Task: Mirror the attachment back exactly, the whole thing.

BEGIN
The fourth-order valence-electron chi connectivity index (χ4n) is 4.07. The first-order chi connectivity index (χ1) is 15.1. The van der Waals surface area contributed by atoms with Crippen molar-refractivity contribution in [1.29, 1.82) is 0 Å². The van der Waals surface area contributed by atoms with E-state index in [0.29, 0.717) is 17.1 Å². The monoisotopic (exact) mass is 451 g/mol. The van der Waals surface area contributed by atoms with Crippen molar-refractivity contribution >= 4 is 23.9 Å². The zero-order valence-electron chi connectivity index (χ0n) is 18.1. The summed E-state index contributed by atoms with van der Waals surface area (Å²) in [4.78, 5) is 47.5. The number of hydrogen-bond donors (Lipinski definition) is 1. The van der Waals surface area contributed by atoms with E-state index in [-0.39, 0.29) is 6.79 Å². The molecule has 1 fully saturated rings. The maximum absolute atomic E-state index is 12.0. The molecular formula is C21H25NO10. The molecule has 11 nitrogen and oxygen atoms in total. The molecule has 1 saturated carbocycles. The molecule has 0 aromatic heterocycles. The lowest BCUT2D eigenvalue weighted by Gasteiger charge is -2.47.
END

The fourth-order valence-electron chi connectivity index (χ4n) is 4.07. The first-order chi connectivity index (χ1) is 15.1. The van der Waals surface area contributed by atoms with Crippen molar-refractivity contribution in [1.29, 1.82) is 0 Å². The van der Waals surface area contributed by atoms with E-state index in [0.29, 0.717) is 17.1 Å². The monoisotopic (exact) mass is 451 g/mol. The van der Waals surface area contributed by atoms with Crippen molar-refractivity contribution >= 4 is 23.9 Å². The zero-order valence-electron chi connectivity index (χ0n) is 18.1. The summed E-state index contributed by atoms with van der Waals surface area (Å²) in [4.78, 5) is 47.5. The number of hydrogen-bond donors (Lipinski definition) is 1. The van der Waals surface area contributed by atoms with E-state index in [-0.39, 0.29) is 6.79 Å². The molecule has 1 fully saturated rings. The maximum absolute atomic E-state index is 12.0. The molecular formula is C21H25NO10. The molecule has 11 nitrogen and oxygen atoms in total. The molecule has 1 saturated carbocycles. The molecule has 0 aromatic heterocycles. The lowest BCUT2D eigenvalue weighted by Gasteiger charge is -2.47.